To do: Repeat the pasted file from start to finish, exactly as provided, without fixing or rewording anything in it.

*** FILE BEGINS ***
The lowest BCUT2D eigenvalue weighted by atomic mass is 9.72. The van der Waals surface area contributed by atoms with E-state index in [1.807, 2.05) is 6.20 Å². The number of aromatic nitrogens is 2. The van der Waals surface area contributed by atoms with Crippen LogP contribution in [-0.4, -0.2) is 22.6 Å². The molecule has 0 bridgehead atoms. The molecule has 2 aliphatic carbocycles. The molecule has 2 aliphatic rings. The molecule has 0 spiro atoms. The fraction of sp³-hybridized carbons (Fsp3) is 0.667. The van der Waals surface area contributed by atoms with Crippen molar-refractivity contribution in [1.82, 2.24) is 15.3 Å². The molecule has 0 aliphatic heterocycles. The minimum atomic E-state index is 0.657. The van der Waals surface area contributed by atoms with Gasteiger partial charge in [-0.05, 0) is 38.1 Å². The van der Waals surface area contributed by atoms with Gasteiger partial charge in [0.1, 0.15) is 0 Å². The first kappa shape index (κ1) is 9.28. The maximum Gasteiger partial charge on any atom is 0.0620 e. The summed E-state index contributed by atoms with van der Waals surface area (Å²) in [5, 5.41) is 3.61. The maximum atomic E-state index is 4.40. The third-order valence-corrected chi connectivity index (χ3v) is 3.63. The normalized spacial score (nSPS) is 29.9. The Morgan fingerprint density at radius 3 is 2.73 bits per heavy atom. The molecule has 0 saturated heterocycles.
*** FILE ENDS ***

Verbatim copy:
The lowest BCUT2D eigenvalue weighted by atomic mass is 9.72. The van der Waals surface area contributed by atoms with E-state index in [1.807, 2.05) is 6.20 Å². The number of aromatic nitrogens is 2. The van der Waals surface area contributed by atoms with Crippen LogP contribution in [-0.4, -0.2) is 22.6 Å². The molecule has 0 bridgehead atoms. The molecule has 2 aliphatic carbocycles. The molecule has 2 aliphatic rings. The molecule has 0 spiro atoms. The fraction of sp³-hybridized carbons (Fsp3) is 0.667. The van der Waals surface area contributed by atoms with Crippen molar-refractivity contribution in [1.82, 2.24) is 15.3 Å². The molecule has 0 aliphatic heterocycles. The minimum atomic E-state index is 0.657. The van der Waals surface area contributed by atoms with Gasteiger partial charge in [-0.05, 0) is 38.1 Å². The van der Waals surface area contributed by atoms with Gasteiger partial charge in [0.1, 0.15) is 0 Å². The first kappa shape index (κ1) is 9.28. The maximum Gasteiger partial charge on any atom is 0.0620 e. The summed E-state index contributed by atoms with van der Waals surface area (Å²) in [5, 5.41) is 3.61. The maximum atomic E-state index is 4.40. The third-order valence-corrected chi connectivity index (χ3v) is 3.63. The normalized spacial score (nSPS) is 29.9. The Morgan fingerprint density at radius 3 is 2.73 bits per heavy atom. The molecule has 0 saturated heterocycles.